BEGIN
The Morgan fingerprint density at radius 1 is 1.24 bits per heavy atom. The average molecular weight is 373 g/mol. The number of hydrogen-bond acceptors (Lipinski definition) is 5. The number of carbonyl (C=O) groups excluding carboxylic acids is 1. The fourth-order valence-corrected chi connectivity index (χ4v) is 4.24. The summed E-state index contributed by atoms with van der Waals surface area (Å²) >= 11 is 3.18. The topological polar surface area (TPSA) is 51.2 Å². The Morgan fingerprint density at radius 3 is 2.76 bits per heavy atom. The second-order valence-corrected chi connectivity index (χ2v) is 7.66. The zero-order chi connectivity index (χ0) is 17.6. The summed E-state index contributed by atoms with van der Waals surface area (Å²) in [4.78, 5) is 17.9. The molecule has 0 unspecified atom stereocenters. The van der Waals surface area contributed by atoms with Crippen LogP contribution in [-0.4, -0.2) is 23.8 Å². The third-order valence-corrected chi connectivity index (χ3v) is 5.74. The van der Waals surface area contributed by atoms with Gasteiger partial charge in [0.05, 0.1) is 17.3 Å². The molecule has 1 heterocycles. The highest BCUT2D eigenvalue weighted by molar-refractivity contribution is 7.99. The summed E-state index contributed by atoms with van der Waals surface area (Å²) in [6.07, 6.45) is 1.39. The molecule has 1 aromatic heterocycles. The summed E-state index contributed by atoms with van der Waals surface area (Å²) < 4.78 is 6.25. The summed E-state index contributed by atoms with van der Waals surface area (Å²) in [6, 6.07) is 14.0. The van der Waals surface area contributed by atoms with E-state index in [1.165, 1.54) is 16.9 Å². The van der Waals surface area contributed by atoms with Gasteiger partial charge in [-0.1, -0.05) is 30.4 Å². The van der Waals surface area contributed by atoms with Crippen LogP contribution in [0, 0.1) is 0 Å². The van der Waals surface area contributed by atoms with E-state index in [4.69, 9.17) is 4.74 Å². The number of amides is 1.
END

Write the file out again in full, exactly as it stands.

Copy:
The Morgan fingerprint density at radius 1 is 1.24 bits per heavy atom. The average molecular weight is 373 g/mol. The number of hydrogen-bond acceptors (Lipinski definition) is 5. The number of carbonyl (C=O) groups excluding carboxylic acids is 1. The fourth-order valence-corrected chi connectivity index (χ4v) is 4.24. The summed E-state index contributed by atoms with van der Waals surface area (Å²) >= 11 is 3.18. The topological polar surface area (TPSA) is 51.2 Å². The Morgan fingerprint density at radius 3 is 2.76 bits per heavy atom. The second-order valence-corrected chi connectivity index (χ2v) is 7.66. The zero-order chi connectivity index (χ0) is 17.6. The summed E-state index contributed by atoms with van der Waals surface area (Å²) in [4.78, 5) is 17.9. The molecule has 0 unspecified atom stereocenters. The van der Waals surface area contributed by atoms with Crippen LogP contribution in [-0.4, -0.2) is 23.8 Å². The third-order valence-corrected chi connectivity index (χ3v) is 5.74. The van der Waals surface area contributed by atoms with Gasteiger partial charge in [0.05, 0.1) is 17.3 Å². The molecule has 1 heterocycles. The highest BCUT2D eigenvalue weighted by molar-refractivity contribution is 7.99. The summed E-state index contributed by atoms with van der Waals surface area (Å²) in [6.07, 6.45) is 1.39. The molecule has 1 aromatic heterocycles. The summed E-state index contributed by atoms with van der Waals surface area (Å²) < 4.78 is 6.25. The summed E-state index contributed by atoms with van der Waals surface area (Å²) in [6, 6.07) is 14.0. The van der Waals surface area contributed by atoms with E-state index in [1.165, 1.54) is 16.9 Å². The van der Waals surface area contributed by atoms with Gasteiger partial charge in [-0.1, -0.05) is 30.4 Å². The van der Waals surface area contributed by atoms with Crippen LogP contribution in [0, 0.1) is 0 Å². The van der Waals surface area contributed by atoms with E-state index in [4.69, 9.17) is 4.74 Å². The number of amides is 1.